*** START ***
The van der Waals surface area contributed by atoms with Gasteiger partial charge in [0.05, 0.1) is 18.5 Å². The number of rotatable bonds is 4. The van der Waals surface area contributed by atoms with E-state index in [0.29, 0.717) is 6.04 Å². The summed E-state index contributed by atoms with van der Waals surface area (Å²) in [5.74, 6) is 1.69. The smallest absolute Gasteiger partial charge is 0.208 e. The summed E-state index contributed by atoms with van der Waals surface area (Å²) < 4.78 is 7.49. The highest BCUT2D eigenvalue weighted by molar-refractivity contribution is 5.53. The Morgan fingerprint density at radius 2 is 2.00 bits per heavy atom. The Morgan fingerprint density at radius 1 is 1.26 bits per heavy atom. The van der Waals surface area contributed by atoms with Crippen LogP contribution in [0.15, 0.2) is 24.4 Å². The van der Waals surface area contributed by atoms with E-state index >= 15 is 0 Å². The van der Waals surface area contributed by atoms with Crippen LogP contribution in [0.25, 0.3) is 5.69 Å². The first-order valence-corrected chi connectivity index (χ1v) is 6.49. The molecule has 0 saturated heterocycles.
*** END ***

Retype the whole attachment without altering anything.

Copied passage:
The van der Waals surface area contributed by atoms with Gasteiger partial charge in [0.05, 0.1) is 18.5 Å². The number of rotatable bonds is 4. The van der Waals surface area contributed by atoms with E-state index in [0.29, 0.717) is 6.04 Å². The summed E-state index contributed by atoms with van der Waals surface area (Å²) in [5.74, 6) is 1.69. The smallest absolute Gasteiger partial charge is 0.208 e. The summed E-state index contributed by atoms with van der Waals surface area (Å²) < 4.78 is 7.49. The highest BCUT2D eigenvalue weighted by molar-refractivity contribution is 5.53. The Morgan fingerprint density at radius 2 is 2.00 bits per heavy atom. The Morgan fingerprint density at radius 1 is 1.26 bits per heavy atom. The van der Waals surface area contributed by atoms with Crippen LogP contribution in [0.15, 0.2) is 24.4 Å². The van der Waals surface area contributed by atoms with E-state index >= 15 is 0 Å². The van der Waals surface area contributed by atoms with Crippen LogP contribution in [0.25, 0.3) is 5.69 Å². The first-order valence-corrected chi connectivity index (χ1v) is 6.49. The molecule has 0 saturated heterocycles.